IMR Press / FBE / Volume 4 / Issue 5 / DOI: 10.2741/e506

Frontiers in Bioscience-Elite (FBE) is published by IMR Press from Volume 13 Issue 2 (2021). Previous articles were published by another publisher on a subscription basis, and they are hosted by IMR Press on imrpress.com as a courtesy and upon agreement with Frontiers in Bioscience.

Open Access Article

How a single amino acid change may alter the immunological information of a peptide

Show Less
1 Department of Biochemistry and Molecular Biology, University of Bari, Italy
2 Department of Neurological and Psychiatric Sciences,University of Bari, Italy
3 College of Human Medicine, Michigan State University, Eeast Lansing, Michigan, USA

*Author to whom correspondence should be addressed.

Academic Editor: Darja Kanduc

Front. Biosci. (Elite Ed) 2012, 4(5), 1843–1852; https://doi.org/10.2741/e506
Published: 1 January 2012
(This article belongs to the Special Issue Peptides: from basic research to clinical applications)
Abstract

What types of amino acid substitutions are functionally tolerated in an epitope? This question is of importance because the immunogenicity, pathogenicity, and therapeutic potential of a peptide can be determined by a single amino acid change. As an example, a single amino acid change in the encephalitogenic myelin oligodendrocyte glycoprotein WYRSPFSRVV peptide confers the capacity to ameliorate and reverse experimental autoimmune encephalomyelitis. Currently, no rule is available to predict/explain the functional outcomes of amino acid changes. To address this issue, we examined the role of single amino acid changes in immune responses by applying proteomic similarity analyses to available data. We found that the loss or gain of immunological information in a peptide epitope following an amino acid substitution often is related to a gain or loss in the proteomic similarity. Rare, but significant epitopic sequences become immunologically insignificant when an amino acid change makes them common, repeated sequences. This study confirms that low similarity to the host proteome is a major factor in modulating the immune epitope repertoire.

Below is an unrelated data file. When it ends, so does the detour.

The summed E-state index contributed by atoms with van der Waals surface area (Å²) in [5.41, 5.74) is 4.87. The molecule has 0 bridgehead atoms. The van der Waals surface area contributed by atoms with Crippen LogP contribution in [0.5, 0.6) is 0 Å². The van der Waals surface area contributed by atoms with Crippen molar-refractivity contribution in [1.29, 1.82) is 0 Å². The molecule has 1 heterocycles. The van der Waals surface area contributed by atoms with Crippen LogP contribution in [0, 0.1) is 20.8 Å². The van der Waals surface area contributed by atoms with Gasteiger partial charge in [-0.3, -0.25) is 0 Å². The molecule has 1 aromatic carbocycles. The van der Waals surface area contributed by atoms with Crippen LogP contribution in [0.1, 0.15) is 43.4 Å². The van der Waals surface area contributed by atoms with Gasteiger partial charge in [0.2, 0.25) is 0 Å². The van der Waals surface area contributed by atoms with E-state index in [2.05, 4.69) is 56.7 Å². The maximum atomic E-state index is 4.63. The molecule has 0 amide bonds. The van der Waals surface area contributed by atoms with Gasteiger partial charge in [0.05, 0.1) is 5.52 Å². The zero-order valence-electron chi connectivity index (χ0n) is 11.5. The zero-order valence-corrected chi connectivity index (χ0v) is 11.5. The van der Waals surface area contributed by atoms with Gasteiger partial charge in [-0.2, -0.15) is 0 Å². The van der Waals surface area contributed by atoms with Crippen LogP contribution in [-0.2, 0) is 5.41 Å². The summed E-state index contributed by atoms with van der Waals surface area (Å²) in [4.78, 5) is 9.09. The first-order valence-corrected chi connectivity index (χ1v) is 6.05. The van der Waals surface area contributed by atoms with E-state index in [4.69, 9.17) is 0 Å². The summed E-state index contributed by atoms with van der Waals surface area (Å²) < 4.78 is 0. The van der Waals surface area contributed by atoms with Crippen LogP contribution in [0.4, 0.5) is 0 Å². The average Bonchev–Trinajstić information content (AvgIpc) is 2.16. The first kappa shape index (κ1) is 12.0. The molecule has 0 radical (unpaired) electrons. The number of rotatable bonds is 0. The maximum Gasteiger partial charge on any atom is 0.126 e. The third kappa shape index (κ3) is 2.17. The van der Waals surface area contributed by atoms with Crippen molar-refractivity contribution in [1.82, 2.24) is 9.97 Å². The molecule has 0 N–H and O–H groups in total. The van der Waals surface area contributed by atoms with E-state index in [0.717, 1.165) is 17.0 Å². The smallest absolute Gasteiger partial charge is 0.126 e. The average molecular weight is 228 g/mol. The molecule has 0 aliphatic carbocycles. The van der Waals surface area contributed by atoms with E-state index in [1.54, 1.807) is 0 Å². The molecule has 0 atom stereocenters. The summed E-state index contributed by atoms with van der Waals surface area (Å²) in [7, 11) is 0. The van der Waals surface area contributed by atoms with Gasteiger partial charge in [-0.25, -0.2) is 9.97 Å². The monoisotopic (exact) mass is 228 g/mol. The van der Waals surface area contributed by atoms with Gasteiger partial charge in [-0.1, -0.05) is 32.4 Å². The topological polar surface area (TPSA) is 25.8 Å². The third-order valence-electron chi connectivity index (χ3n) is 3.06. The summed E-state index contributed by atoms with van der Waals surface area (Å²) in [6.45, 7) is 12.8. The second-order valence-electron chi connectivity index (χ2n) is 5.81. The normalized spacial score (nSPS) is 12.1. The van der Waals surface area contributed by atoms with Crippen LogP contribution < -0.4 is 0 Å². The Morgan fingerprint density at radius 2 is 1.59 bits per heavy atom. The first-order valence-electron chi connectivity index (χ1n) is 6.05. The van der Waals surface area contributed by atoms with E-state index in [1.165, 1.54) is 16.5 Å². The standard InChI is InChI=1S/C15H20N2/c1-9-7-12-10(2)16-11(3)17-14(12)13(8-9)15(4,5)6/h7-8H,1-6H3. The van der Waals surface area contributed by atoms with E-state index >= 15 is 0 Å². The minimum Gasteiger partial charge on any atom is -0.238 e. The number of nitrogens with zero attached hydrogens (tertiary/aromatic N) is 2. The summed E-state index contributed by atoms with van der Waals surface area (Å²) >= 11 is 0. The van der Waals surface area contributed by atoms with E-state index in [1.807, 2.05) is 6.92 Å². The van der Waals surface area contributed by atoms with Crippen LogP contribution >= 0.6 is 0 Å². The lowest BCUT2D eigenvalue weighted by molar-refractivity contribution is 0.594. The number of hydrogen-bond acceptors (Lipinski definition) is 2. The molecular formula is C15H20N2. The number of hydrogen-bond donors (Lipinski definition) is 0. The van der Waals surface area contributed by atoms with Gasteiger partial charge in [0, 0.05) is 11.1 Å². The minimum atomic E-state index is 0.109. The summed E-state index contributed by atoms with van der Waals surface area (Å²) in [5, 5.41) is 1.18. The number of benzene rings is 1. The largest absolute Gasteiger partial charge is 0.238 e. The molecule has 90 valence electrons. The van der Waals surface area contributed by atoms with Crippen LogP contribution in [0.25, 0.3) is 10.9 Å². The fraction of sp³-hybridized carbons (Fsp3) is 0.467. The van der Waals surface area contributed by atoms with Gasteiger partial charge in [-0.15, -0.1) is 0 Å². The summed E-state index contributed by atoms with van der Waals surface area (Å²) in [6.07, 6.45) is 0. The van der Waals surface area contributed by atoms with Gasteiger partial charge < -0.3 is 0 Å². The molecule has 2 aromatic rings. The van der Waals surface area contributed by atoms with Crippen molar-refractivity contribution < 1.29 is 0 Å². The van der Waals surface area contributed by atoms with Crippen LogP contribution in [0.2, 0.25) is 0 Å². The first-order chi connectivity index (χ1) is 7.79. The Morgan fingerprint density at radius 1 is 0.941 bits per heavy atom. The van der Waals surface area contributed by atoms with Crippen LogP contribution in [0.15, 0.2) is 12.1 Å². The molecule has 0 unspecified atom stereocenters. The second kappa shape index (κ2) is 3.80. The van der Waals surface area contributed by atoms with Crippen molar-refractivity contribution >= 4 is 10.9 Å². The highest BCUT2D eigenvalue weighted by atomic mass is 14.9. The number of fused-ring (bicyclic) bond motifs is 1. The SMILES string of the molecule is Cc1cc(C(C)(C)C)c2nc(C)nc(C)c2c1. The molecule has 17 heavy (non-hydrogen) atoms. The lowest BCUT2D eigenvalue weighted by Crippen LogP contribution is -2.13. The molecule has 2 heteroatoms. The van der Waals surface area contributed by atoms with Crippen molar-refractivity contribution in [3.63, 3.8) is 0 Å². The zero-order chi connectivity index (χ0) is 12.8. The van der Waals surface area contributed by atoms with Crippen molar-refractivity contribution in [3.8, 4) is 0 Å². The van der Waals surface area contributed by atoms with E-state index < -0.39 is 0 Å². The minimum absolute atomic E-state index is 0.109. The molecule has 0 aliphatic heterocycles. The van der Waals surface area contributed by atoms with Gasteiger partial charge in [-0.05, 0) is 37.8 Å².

Keywords
Epitopic peptides
Immunological information
Single amino acid change
Sequence similarity change
Immune response
Immune recognition
Rare peptides
Share
Back to top